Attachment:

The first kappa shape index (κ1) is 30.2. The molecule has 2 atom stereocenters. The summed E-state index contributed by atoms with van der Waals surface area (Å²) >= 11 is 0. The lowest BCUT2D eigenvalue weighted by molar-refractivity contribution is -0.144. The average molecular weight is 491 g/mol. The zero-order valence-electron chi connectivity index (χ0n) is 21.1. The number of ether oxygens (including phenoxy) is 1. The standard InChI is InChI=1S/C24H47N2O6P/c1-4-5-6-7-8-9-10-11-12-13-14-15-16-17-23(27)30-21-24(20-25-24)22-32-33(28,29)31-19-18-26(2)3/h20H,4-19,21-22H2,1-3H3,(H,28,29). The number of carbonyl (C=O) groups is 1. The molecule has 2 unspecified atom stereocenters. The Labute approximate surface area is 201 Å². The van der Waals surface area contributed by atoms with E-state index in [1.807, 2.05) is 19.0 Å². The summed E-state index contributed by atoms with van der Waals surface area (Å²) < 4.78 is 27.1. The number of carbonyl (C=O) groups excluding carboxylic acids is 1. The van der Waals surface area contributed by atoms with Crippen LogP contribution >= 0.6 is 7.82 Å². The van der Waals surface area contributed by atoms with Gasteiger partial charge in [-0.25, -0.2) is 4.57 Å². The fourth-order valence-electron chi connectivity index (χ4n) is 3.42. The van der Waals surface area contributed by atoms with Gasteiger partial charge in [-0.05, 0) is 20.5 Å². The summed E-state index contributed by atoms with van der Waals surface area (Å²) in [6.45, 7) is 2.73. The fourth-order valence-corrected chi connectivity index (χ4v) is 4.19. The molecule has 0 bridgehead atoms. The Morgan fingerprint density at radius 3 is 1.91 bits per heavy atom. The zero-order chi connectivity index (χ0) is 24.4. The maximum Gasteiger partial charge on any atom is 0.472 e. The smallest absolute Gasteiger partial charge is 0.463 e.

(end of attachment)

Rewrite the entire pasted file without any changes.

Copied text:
The first kappa shape index (κ1) is 30.2. The molecule has 2 atom stereocenters. The summed E-state index contributed by atoms with van der Waals surface area (Å²) >= 11 is 0. The lowest BCUT2D eigenvalue weighted by molar-refractivity contribution is -0.144. The average molecular weight is 491 g/mol. The zero-order valence-electron chi connectivity index (χ0n) is 21.1. The number of ether oxygens (including phenoxy) is 1. The standard InChI is InChI=1S/C24H47N2O6P/c1-4-5-6-7-8-9-10-11-12-13-14-15-16-17-23(27)30-21-24(20-25-24)22-32-33(28,29)31-19-18-26(2)3/h20H,4-19,21-22H2,1-3H3,(H,28,29). The number of carbonyl (C=O) groups is 1. The molecule has 2 unspecified atom stereocenters. The Labute approximate surface area is 201 Å². The van der Waals surface area contributed by atoms with E-state index in [1.807, 2.05) is 19.0 Å². The summed E-state index contributed by atoms with van der Waals surface area (Å²) < 4.78 is 27.1. The number of carbonyl (C=O) groups excluding carboxylic acids is 1. The van der Waals surface area contributed by atoms with Crippen LogP contribution >= 0.6 is 7.82 Å². The van der Waals surface area contributed by atoms with Gasteiger partial charge in [-0.25, -0.2) is 4.57 Å². The fourth-order valence-electron chi connectivity index (χ4n) is 3.42. The van der Waals surface area contributed by atoms with Gasteiger partial charge in [-0.05, 0) is 20.5 Å². The summed E-state index contributed by atoms with van der Waals surface area (Å²) in [6.45, 7) is 2.73. The fourth-order valence-corrected chi connectivity index (χ4v) is 4.19. The molecule has 0 bridgehead atoms. The Morgan fingerprint density at radius 3 is 1.91 bits per heavy atom. The zero-order chi connectivity index (χ0) is 24.4. The maximum Gasteiger partial charge on any atom is 0.472 e. The smallest absolute Gasteiger partial charge is 0.463 e.